About $1.5 trillion in commercial real estate mortgages will come due over the next two years, spelling a major risk to the $20 trillion commercial real estate market ahead of the next presidential election, according to Politico.
The Federal Reserve raised interest rates by a quarter point in May, and high interest rates tend to drive down property values, increasing financial pressure on owners, according to Politico. Since commercial mortgages held by banks are with small or regional lenders, widespread write-downs on these loans could create problems throughout the economy.
“Am I worried? The short answer is yes,” Republican Louisiana Sen. John Kennedy, a senior member of the Senate Banking Committee, told Politico. “The long answer is hell yes. I hope the Federal Reserve and the banking regulators are worried as well, and I hope they won’t be caught flat-footed like they were with the bank failures that we’ve had so far.”
On top of rising interest rates, commercial buildings have also faced a fall in value due to remote work-related office vacancies, according to the Federal Reserve’s May report.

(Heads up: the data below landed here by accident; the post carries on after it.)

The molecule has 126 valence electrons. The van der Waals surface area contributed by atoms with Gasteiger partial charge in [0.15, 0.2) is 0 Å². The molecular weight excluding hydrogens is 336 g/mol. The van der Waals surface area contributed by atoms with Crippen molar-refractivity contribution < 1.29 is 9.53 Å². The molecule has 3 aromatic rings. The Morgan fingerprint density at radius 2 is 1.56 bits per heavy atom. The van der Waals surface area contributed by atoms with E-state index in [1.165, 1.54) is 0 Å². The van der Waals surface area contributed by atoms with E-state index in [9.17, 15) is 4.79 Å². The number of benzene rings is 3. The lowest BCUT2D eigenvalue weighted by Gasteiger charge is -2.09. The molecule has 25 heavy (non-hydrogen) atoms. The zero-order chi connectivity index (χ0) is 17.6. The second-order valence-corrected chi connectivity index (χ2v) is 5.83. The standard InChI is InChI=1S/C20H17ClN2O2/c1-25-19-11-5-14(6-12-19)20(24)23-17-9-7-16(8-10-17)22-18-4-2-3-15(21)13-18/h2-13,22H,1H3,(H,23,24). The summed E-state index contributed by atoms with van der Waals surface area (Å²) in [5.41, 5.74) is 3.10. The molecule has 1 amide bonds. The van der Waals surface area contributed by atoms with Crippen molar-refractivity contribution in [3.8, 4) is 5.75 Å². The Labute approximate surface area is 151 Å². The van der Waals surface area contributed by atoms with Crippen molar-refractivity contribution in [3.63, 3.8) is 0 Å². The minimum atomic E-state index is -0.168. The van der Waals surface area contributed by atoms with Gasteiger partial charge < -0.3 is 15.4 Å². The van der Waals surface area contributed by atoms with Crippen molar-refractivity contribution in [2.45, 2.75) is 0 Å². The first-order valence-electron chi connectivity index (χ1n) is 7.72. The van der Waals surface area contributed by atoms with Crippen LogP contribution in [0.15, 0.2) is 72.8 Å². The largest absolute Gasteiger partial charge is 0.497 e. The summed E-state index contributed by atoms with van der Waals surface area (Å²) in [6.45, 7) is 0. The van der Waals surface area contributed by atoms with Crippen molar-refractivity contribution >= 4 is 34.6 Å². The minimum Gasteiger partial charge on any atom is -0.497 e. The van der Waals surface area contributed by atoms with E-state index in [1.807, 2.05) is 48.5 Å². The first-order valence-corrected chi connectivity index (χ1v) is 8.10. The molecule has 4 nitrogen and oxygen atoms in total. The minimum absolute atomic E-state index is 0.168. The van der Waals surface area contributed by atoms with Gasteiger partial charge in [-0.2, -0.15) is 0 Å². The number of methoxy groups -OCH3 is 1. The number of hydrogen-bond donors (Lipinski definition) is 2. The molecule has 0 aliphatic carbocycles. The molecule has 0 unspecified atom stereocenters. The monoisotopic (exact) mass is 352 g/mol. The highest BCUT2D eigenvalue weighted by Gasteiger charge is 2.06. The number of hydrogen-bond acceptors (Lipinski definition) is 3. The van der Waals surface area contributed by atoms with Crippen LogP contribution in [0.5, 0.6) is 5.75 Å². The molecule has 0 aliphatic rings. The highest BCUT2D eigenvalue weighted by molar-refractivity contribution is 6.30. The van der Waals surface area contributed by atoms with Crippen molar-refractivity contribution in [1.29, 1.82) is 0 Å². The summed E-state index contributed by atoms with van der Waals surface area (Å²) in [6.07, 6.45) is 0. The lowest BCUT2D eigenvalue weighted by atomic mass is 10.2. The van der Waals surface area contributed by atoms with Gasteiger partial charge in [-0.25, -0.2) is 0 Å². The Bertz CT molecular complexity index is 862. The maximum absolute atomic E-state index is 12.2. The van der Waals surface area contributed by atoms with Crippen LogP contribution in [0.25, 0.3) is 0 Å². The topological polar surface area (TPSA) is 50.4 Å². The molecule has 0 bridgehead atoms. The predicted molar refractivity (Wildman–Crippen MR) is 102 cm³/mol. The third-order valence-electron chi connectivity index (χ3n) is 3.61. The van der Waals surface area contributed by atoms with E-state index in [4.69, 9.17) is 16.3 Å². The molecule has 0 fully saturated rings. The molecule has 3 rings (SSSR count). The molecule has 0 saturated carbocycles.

“Right now, we have the double whammy of much higher interest rates and the commercial real estate market going through a shock post-covid,” Democratic Virginia Sen. Mark Warner told Politico. “So I don’t think we can presume that… we’re going to be able to simply glide through [without a crash]. I’m still trying to sort through some of the policy options. … I have encouraged the White House, though, that we need to do some more intervention on these regional banks right away.”
Commercial real estate holders could experience credit loss due to “the magnitude of a correction in property values,” which “could lead to credit losses by holders of CRE debt,” according to the Federal Reserve.
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